If you attended the Open Networking Summit or the Applied OpenFlow Symposium last month, you could see that Software-Defined Networking (SDN) is gaining a lot of momentum. There may still be some nuances on its definition but it is pretty clear that everyone sees a need for it.

For almost two decades, industry experts and hands-on networkers have worked hard creating protocols to solve L2/L3 issues. These issues were mainly around QoS, scalability, access control, security and mobility. However everyone is now agreeing that these protocols are reaching their limits. Causes are multiple.

The traffic between user and server, described as North-South traffic, is experiencing exponential growth. To allow better server utilization, applications that used to be delivered locally are now in the data center creating more network traffic overall to bring information to the place of consumption. And as we get hyper-connected, each of us increasingly accounts for more than ‘one place of consumption’ as we connect to applications from our laptops, home computers, tablets, smartphones, TVs, etc. Because most of the networking protocols defined over the past years were not designed with such change in mind, configuring and managing networks has significantly increased in complexity.

In parallel, we are seeing a surge in the traffic within the data center between servers, also referred to as East-West traffic. This is mainly due to more advanced, distributed and interwoven applications running on different servers. Think about all the servers involved in bringing you a LinkedIn page where you can see at once all your contacts, their presence information, people they recently added to their network, their last blogs and even job openings around your location. This all happens in a single click demanding faster, more dynamic network connectivity between applications. Again today’s network configuration tools are poorly suited to handle such requirements. Virtual switches were built to better handle East-West traffic. Unfortunately they only add to the overall complexity by increasing the risk of inconsistent configurations between virtual and physical networks.

While network managers should be able to focus on strategic projects, they end up spending most of their time configuring networks manually, with non-automated tools (still CLI based), and planning around exceptions in their network. They have to accomplish this with limited visibility on network utilization and with little ability to seamlessly and instantly roll back to previous configurations if a problem arises. This drastically contrasts with the application space and its advanced software tools allowing for complex problem solving via programming and automation.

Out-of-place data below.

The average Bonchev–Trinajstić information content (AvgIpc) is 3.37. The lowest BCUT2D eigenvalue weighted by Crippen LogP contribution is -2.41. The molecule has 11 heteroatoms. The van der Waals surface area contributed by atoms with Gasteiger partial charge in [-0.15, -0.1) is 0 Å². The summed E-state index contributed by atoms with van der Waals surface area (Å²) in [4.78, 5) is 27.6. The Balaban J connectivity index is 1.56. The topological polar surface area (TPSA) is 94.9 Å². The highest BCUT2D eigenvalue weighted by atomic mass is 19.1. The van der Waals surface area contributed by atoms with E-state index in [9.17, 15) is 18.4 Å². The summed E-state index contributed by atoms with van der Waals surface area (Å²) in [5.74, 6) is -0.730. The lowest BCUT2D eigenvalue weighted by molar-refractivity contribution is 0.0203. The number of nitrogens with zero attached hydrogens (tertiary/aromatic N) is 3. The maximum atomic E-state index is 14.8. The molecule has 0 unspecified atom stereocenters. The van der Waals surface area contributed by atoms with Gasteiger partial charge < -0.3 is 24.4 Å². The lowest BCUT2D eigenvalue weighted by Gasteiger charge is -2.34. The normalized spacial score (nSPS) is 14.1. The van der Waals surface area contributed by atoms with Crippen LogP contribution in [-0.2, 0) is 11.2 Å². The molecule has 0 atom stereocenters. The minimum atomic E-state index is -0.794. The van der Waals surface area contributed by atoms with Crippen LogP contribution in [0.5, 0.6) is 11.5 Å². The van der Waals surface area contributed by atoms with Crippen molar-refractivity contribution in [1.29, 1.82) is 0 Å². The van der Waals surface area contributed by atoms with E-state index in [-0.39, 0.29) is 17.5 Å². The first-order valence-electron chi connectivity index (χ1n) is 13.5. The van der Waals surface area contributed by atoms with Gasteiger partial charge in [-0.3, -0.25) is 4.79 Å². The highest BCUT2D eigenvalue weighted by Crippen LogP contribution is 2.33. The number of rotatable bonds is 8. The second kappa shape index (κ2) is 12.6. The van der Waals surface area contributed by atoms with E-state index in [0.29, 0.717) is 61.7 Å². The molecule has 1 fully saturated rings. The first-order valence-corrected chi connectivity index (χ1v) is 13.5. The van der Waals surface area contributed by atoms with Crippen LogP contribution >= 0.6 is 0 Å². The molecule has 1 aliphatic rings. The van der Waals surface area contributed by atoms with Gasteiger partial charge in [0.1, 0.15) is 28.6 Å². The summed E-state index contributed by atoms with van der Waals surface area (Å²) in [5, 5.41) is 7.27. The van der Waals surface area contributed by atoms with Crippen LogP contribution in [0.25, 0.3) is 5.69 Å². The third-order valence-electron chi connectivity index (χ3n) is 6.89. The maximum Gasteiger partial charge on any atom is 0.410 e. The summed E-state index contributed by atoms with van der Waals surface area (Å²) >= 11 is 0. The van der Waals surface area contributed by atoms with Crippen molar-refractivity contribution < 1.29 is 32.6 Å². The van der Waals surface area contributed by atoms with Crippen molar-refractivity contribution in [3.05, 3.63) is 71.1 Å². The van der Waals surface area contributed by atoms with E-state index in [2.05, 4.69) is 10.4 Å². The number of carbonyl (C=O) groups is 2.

This is where the concept of Software-Defined Networking comes in. SDN will simplify network configuration, management and troubleshooting and make networks programmable. At the Applied OpenFlow Symposium, Igor Gashinksy (Yahoo!) and Ed Crabble (Google) talked about how SDN could unlock the potential of their networks. Among others, they mentioned:

* Optimizing network resources (CPU and bandwidth) by removing the heavy workload like topology discovery processing from the local network elements
* Decoupling HW and SW release cycles at the switch level to allow for faster experimentation, innovation and deployment free of inter-dependencies
* Replacing manual configuration tools prone to error by software tools – making the network programmable
* Reducing the complexity of partitioning resources and delegating their associated management
* Taking a novel look at networking to increase its business relevance by making it more user-friendly

I will spend more time talking about specific networking problems that SDN can solve in future blogs. To ensure that I address what is on top of your mind, please don’t hesitate to share your networking challenges with me…